Gordon Murray (born 3rd May 1921), was possibly most well known for his contribution to children's TV in the 1950s and 1960s. He first helped out on a number of shows with the BBC, including 'The Flowerpot Men' (featuring everyone's favourite characters Bill and Ben!); originally read aloud on the radio programme, Listen With Mother (1951), but subsequently broadcast from 1952 as a TV show on 'Watch With Mother'.
With the recent release of "The Cursed Child", a new play set within the Harry Potter universe, and "Fantastic Beasts And Where To Find Them", a film about a magical zoologist in the series, the world of Harry Potter is being talked about everywhere once again: J.K. Rowling created a true world of magic when she first wrote "The Philosopher's Stone", and today that world spans ever wider.
For those who have never read the series or watched the films: Harry Potter's parents are murdered by a dark wizard when he's a baby, and although he's raised by his Muggle (non-magical) aunt and uncle, at eleven years old he receives an invitation to Hogwarts School of Witchcraft and Wizardry. The initial series of books covers his adventures at Hogwarts, and his eventual defeat of the man who killed his parents: it's a fantasy series, but it's also about growing up, and about the polarizing differences between some people and others.
Many of us have probably heard of Tintern Abbey - if not, read Sonia's potted history. However, Tintern has a partly hidden history including being the first place in the world where brass was produced by alloying copper with zinc in 1568. So here is my disjointed article on Tintern industrial history.
So why does Tintern have an industrial history?
It is all to do with Location -
The fast flowing Angidy river – suitable for driving water wheels, at one point there were 22 of them.
Plentiful woodland to make charcoal to heat the furnaces
Originally for adults, examples of three dimensional or movable books date back to the 13th century. Since that time, this type of book has been used to beautifully illustrate fiction stories and serve as a learning tool initially for adults and then for children. They are more expensive to produce and require specialised skills so there are few examples until the Bookano series was produced from 1929 for 20 years. These have lovely, colourful three dimensional pop ups which can be viewed from several angles. Bookano books (the name comes from Meccano which was also becoming popular at this time) are very collectible.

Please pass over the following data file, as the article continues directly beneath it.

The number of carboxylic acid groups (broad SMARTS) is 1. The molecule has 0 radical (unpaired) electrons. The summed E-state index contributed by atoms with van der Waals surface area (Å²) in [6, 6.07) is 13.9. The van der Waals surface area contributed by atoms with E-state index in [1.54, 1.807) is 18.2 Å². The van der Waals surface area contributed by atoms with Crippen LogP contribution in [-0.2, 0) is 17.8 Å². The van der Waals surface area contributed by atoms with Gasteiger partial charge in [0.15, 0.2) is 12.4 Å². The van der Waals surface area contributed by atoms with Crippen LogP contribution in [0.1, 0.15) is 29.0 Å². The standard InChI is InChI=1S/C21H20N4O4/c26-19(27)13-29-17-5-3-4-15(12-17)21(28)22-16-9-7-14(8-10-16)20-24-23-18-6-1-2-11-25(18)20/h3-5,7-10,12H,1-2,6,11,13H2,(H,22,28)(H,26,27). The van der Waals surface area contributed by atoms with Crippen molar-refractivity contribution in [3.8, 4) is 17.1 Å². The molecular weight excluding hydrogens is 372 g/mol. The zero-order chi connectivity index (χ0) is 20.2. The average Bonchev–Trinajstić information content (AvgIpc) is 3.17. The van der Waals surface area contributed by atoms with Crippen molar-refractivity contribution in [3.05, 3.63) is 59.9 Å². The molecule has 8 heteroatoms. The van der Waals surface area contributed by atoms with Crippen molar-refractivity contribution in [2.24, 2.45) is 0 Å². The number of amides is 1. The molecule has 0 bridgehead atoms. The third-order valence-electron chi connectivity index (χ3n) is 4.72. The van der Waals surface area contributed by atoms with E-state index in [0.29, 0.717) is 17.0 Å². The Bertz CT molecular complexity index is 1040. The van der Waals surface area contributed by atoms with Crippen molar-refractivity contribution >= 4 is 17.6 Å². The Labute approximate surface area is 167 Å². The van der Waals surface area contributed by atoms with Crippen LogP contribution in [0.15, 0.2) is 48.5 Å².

Lothar Meggendorfer, a German, is famous for his movable books. He originally created them for his son and went on to create over 200 from the middle of the 19th Century. The pop up mechanisms and movable parts in his books are some of the most complex ever created. They have been so admired that there is a bi-annual Meggendorfer Prize awarded for outstanding paper engineering to the artist who has produced the most outstanding commercially published pop-up or movable book.
Every day we encounter advertising in one form or another, whether through television, radio, newspapers, post, the internet or advertising hoardings it forms part of our day to day lives. How much we are influenced by it is open to question. I find that there are certain adverts on television that I watch every time they are shown just because I like the music or they amuse me. Often I have no interest in the product and sometimes I fail to see the connection between the content of the advert and the featured product but this doesn't stop me repeatedly watching them. There are also adverts that I find intensely irritating but love them or hate them advertising is here to stay and can be a powerful way of getting a message across. I am proof that this message can remain with you for many years as I can still remember advertising jingles or phrases from 30 years ago for chocolate bars, carpet cleaner, tea, petrol, washing-up liquid, mashed potato etc.
Just a May Day holiday in ancient Rome...
As the days are lengthening and weather improving (in theory at least), many of you may be starting to look forward to the May Bank Holiday. It seems appropriate, therefore, to consider the ancient Roman festival which took place at the same time of year: the Floralia, in honour of the goddess Flora.
Flora, one of the most ancient deities in Roman religion, was a goddess of flowers, vegetation and fertility and she was one of 15 deities that had a state priest (known as a flamen) charged with overseeing her worship. According to legend her worship was introduced to Rome around 240 BC by a Sabine king with the rather splendid name of Titus Tatius. Her worship continued for a number of years before falling into decline, but her cult was reinstated in 173 BC after a series of poor harvests.
Great excitement in Nutwood! Saturday August 26th 2006 was the date of the 23rd annual meeting of the Followers of Rupert Bear.
Hundreds of Rupert Followers met in Warwick to chat about Rupert, browse and buy thousands of Ruperty items and to enjoy company of other like-minded Rupert fans.